Fibrosis, or the accumulation of extracellular matrix molecules that make up scar tissue, is a common feature of chronic tissue injury. Pulmonary fibrosis, renal fibrosis, and hepatic cirrhosis are among the more common fibrotic diseases, which in aggregate represent a huge unmet clinical need. New appreciation of the common features of fibrosis that are conserved among tissues has led to a clearer understanding of how epithelial injury provokes dysregulation of cell differentiation, signaling, and protein secretion. At the same time, discovery of tissue-specific features of fibrogenesis, combined with insights about genetic regulation of fibrosis, has laid the groundwork for biomarker discovery and validation, and the rational identification of mechanism-based antifibrotic drugs. Together, these advances herald an era of sustained focus on translating the biology of fibrosis into meaningful improvements in quality and length of life in patients with chronic fibrosing diseases.
"The direct link between inflammation and fibrosis has been well established as well (Wick et al., 2013). Despite many clinical and experimental investigations, effective treatment for fibrosis is still lacking in the clinic (Friedman et al., 2013). FTY720, an S1P analog, effectively inhibits the egress of T and B cells from lymph nodes (Kabashima et al., 2006; Matloubian et al., 2004), thereby reducing the number of antigen-primed/restimulated cells that recirculate to peripheral inflammatory tissues (Brinkmann and Lynch, 2002), and consequently halts inflammation. "
"The example of TGF-β1 hyper-activity in Marfan syndrome demonstrates that inhibition of LTBP binding to the ECM will need to be investigated with care as one possible strategy to prevent TGF-β1 activation in fibrosis. One the ECM side, current strategies aim at generally reducing the crosslink-degree which contributes to both, scar stiffening and binding of LTBP-1; targets are transglutaminases, lysyl oxidases, lysyl oxidase-like enzymes, and lysyl hydroxylases (reviewed in   ). Proteoglycans, in particular heparin/heparan sulfate are other attractive targets in the ECM due to their mediating role between different fibrillar ECM proteins as well as LTBPs   . "
"Current treatments of tissue fibrosis mostly rely on targeting the inflammatory response; however, these are ultimately ineffective in preventing progression of the disease, underscoring the need for new mechanistic insights and therapeutic approaches (Friedman et al, 2013). Recent studies indicate the involvement of miRNAs in pulmonary fibrosis (Pandit et al, 2011). "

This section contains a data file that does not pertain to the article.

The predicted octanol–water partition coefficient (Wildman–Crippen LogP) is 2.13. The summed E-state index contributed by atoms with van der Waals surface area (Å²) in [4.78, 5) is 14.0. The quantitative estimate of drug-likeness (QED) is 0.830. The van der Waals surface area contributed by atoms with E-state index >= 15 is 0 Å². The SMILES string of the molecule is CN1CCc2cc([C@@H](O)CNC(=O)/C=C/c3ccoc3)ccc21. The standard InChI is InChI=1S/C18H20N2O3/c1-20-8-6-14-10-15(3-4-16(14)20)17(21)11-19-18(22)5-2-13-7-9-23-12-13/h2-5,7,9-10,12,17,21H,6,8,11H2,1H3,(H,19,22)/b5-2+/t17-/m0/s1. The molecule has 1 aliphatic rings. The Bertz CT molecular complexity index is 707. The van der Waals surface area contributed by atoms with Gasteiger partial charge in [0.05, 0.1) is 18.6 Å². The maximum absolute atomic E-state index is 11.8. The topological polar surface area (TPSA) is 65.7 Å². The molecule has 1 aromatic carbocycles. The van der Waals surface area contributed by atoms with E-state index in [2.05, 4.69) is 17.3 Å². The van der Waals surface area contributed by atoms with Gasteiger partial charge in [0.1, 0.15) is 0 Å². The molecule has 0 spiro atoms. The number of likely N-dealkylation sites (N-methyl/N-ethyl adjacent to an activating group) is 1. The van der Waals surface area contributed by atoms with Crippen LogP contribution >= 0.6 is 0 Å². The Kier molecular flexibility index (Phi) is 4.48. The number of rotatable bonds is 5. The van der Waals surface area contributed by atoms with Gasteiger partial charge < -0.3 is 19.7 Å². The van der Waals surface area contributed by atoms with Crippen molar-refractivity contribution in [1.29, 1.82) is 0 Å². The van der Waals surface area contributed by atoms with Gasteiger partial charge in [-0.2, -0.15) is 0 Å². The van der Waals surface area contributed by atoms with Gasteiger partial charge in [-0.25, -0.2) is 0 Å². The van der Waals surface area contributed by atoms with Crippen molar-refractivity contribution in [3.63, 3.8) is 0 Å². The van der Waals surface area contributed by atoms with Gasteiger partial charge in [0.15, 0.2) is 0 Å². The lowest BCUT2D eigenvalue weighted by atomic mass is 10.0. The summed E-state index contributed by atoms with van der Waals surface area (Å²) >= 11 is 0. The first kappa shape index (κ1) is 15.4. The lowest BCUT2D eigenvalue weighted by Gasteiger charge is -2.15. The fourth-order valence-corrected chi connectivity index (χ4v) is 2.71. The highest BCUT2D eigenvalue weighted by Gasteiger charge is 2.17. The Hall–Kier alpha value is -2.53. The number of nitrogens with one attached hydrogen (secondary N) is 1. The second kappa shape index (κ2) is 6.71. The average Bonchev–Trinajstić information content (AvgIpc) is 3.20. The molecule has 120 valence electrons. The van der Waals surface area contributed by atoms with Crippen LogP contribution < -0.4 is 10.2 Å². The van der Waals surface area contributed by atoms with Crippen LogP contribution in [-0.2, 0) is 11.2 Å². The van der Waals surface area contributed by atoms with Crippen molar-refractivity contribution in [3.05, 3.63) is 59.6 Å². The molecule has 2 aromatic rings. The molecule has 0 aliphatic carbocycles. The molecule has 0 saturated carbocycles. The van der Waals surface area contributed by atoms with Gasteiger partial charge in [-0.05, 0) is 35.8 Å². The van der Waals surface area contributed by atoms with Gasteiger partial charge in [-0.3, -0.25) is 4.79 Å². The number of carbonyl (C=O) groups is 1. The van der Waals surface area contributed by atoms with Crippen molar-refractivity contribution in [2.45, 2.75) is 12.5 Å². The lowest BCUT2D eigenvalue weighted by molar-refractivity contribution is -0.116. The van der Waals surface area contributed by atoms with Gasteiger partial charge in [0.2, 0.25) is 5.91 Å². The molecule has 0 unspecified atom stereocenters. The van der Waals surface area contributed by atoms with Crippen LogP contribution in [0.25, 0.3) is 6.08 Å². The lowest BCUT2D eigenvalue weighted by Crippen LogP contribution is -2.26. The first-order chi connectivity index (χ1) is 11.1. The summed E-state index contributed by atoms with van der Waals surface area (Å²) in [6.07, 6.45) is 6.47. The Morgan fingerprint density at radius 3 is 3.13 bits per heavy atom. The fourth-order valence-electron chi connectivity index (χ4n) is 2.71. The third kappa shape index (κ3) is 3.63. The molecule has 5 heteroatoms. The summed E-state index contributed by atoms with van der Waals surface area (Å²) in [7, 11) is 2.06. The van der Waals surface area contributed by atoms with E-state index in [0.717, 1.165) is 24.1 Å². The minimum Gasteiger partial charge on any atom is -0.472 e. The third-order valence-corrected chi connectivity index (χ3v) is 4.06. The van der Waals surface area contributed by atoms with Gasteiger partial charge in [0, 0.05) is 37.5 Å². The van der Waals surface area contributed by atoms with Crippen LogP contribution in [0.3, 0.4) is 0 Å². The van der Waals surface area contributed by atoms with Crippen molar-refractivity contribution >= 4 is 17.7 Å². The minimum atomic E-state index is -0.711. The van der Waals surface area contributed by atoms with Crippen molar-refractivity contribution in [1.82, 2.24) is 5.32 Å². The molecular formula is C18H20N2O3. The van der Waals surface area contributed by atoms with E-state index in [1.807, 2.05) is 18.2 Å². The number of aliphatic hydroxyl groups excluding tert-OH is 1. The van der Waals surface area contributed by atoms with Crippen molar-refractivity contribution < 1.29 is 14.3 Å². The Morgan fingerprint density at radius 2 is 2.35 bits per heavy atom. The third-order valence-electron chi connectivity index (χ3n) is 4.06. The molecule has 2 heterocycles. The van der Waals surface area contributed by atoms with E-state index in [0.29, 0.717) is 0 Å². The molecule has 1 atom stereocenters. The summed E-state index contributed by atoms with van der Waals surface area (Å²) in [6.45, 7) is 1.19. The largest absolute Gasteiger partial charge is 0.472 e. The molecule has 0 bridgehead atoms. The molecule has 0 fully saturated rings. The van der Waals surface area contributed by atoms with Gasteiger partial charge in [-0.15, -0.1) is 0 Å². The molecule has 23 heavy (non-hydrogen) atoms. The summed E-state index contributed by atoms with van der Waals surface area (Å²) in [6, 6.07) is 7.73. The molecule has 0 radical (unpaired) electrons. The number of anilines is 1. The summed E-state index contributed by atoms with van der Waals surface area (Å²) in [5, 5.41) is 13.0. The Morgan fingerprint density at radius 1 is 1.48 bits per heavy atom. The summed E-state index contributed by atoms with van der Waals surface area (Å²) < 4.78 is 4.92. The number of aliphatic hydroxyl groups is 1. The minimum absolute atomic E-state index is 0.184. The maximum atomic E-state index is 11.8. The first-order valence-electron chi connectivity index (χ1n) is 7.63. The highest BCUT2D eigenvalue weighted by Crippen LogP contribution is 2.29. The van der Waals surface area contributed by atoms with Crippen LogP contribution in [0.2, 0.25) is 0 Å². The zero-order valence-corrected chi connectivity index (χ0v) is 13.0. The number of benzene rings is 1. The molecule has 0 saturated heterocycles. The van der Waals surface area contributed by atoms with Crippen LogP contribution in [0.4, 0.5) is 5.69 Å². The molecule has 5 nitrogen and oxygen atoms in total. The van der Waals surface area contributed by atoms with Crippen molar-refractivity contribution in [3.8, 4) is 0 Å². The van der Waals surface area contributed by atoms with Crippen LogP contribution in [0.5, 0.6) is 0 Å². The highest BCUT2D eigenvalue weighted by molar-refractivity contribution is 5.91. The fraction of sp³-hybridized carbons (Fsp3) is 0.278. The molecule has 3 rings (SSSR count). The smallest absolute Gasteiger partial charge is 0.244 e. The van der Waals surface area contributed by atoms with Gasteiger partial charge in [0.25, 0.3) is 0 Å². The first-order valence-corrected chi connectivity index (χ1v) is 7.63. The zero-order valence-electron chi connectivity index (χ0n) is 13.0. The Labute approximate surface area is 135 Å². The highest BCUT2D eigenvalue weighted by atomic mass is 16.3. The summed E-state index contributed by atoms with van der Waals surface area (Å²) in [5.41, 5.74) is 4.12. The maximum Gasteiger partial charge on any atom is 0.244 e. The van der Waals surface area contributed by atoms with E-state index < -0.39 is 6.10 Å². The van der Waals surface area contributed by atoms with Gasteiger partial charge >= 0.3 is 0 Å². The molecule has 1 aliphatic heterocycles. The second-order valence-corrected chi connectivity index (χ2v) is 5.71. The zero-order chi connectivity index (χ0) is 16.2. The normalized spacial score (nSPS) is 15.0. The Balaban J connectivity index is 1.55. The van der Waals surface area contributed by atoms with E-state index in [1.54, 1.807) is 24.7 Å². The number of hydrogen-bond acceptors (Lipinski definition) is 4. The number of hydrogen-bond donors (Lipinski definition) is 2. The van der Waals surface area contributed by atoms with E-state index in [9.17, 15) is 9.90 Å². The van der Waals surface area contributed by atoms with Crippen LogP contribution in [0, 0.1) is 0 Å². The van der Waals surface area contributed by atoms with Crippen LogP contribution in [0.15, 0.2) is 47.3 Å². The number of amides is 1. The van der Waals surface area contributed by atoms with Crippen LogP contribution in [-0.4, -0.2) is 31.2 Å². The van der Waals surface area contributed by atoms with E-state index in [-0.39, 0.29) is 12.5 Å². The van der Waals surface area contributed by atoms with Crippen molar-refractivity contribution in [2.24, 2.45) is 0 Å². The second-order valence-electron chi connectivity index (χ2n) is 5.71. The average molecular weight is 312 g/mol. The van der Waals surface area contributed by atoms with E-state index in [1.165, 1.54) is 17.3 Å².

[Show abstract][Hide abstract] ABSTRACT: Over the last decade, great enthusiasm has evolved for microRNA (miRNA) therapeutics. Part of the excitement stems from the fact that a miRNA often regulates numerous related mRNAs. As such, modulation of a single miRNA allows for parallel regulation of multiple genes involved in a particular disease. While many studies have shown therapeutic efficacy using miRNA inhibitors, efforts to restore or increase the function of a miRNA have been lagging behind. The miR-29 family has gained a lot of attention for its clear function in tissue fibrosis. This fibroblast-enriched miRNA family is downregulated in fibrotic diseases which induces a coordinate increase of many extracellular matrix genes. Here, we show that intravenous injection of synthetic RNA duplexes can increase miR-29 levels in vivo for several days. Moreover, therapeutic delivery of these miR-29 mimics during bleomycin-induced pulmonary fibrosis restores endogenous miR-29 function whereby decreasing collagen expression and blocking and reversing pulmonary fibrosis. Our data support the feasibility of using miRNA mimics to therapeutically increase miRNAs and indicate miR-29 to be a potent therapeutic miRNA for treating pulmonary fibrosis.
EMBO Molecular Medicine 09/2014; 6(10). DOI:10.15252/emmm.201303604 · 8.67 Impact Factor
Data provided are for informational purposes only. Although carefully collected, accuracy cannot be guaranteed. The impact factor represents a rough estimation of the journal's impact factor and does not reflect the actual current impact factor. Publisher conditions are provided by RoMEO. Differing provisions from the publisher's actual policy or licence agreement may be applicable.